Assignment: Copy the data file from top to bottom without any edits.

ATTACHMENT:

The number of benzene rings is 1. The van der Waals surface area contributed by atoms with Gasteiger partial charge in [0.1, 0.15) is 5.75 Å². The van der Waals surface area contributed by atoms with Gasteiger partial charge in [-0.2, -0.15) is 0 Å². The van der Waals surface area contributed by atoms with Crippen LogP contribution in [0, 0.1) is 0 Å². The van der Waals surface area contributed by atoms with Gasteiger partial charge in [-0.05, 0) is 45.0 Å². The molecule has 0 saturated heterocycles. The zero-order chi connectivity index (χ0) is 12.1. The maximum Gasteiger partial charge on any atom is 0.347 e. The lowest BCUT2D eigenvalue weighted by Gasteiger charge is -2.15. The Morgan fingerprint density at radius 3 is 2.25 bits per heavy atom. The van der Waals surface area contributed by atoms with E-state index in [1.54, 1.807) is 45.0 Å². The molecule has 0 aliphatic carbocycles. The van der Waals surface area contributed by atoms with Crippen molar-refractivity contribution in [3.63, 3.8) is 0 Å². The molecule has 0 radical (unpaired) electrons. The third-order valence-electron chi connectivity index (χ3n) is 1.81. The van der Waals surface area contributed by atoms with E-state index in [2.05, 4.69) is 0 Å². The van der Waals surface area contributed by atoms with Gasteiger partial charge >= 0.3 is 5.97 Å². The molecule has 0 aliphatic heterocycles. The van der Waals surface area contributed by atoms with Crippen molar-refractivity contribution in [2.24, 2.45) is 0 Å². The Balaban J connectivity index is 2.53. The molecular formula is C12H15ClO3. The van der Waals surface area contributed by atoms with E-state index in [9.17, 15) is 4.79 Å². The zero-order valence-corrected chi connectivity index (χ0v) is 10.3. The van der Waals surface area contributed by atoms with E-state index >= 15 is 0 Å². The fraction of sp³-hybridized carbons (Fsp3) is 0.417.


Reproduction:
The number of benzene rings is 1. The van der Waals surface area contributed by atoms with Gasteiger partial charge in [0.1, 0.15) is 5.75 Å². The van der Waals surface area contributed by atoms with Gasteiger partial charge in [-0.2, -0.15) is 0 Å². The van der Waals surface area contributed by atoms with Crippen LogP contribution in [0, 0.1) is 0 Å². The van der Waals surface area contributed by atoms with Gasteiger partial charge in [-0.05, 0) is 45.0 Å². The molecule has 0 saturated heterocycles. The zero-order chi connectivity index (χ0) is 12.1. The maximum Gasteiger partial charge on any atom is 0.347 e. The lowest BCUT2D eigenvalue weighted by Gasteiger charge is -2.15. The Morgan fingerprint density at radius 3 is 2.25 bits per heavy atom. The van der Waals surface area contributed by atoms with E-state index in [1.54, 1.807) is 45.0 Å². The molecule has 0 aliphatic carbocycles. The van der Waals surface area contributed by atoms with Crippen molar-refractivity contribution in [3.63, 3.8) is 0 Å². The molecule has 0 radical (unpaired) electrons. The third-order valence-electron chi connectivity index (χ3n) is 1.81. The van der Waals surface area contributed by atoms with E-state index in [2.05, 4.69) is 0 Å². The van der Waals surface area contributed by atoms with Gasteiger partial charge >= 0.3 is 5.97 Å². The molecule has 0 aliphatic heterocycles. The van der Waals surface area contributed by atoms with Crippen molar-refractivity contribution in [2.24, 2.45) is 0 Å². The Balaban J connectivity index is 2.53. The molecular formula is C12H15ClO3. The van der Waals surface area contributed by atoms with E-state index in [9.17, 15) is 4.79 Å². The zero-order valence-corrected chi connectivity index (χ0v) is 10.3. The van der Waals surface area contributed by atoms with E-state index >= 15 is 0 Å². The fraction of sp³-hybridized carbons (Fsp3) is 0.417.